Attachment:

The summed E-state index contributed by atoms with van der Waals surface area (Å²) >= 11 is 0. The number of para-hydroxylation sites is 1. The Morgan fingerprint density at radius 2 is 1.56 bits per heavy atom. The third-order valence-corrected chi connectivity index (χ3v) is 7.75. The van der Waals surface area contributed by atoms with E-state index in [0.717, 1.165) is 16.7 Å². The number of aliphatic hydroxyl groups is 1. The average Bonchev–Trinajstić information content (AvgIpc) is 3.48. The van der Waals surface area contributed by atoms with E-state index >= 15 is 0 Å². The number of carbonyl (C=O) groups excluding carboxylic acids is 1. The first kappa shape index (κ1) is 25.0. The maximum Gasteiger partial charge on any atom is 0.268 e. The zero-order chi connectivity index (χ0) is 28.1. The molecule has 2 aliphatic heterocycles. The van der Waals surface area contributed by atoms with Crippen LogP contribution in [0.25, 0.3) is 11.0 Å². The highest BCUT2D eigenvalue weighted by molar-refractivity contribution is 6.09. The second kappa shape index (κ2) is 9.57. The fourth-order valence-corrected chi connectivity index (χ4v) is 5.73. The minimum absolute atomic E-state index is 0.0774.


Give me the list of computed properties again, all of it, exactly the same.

The summed E-state index contributed by atoms with van der Waals surface area (Å²) >= 11 is 0. The number of para-hydroxylation sites is 1. The Morgan fingerprint density at radius 2 is 1.56 bits per heavy atom. The third-order valence-corrected chi connectivity index (χ3v) is 7.75. The van der Waals surface area contributed by atoms with E-state index in [0.717, 1.165) is 16.7 Å². The number of aliphatic hydroxyl groups is 1. The average Bonchev–Trinajstić information content (AvgIpc) is 3.48. The van der Waals surface area contributed by atoms with E-state index >= 15 is 0 Å². The number of carbonyl (C=O) groups excluding carboxylic acids is 1. The first kappa shape index (κ1) is 25.0. The maximum Gasteiger partial charge on any atom is 0.268 e. The zero-order chi connectivity index (χ0) is 28.1. The molecule has 2 aliphatic heterocycles. The van der Waals surface area contributed by atoms with Crippen LogP contribution in [0.25, 0.3) is 11.0 Å². The highest BCUT2D eigenvalue weighted by molar-refractivity contribution is 6.09. The second kappa shape index (κ2) is 9.57. The fourth-order valence-corrected chi connectivity index (χ4v) is 5.73. The minimum absolute atomic E-state index is 0.0774.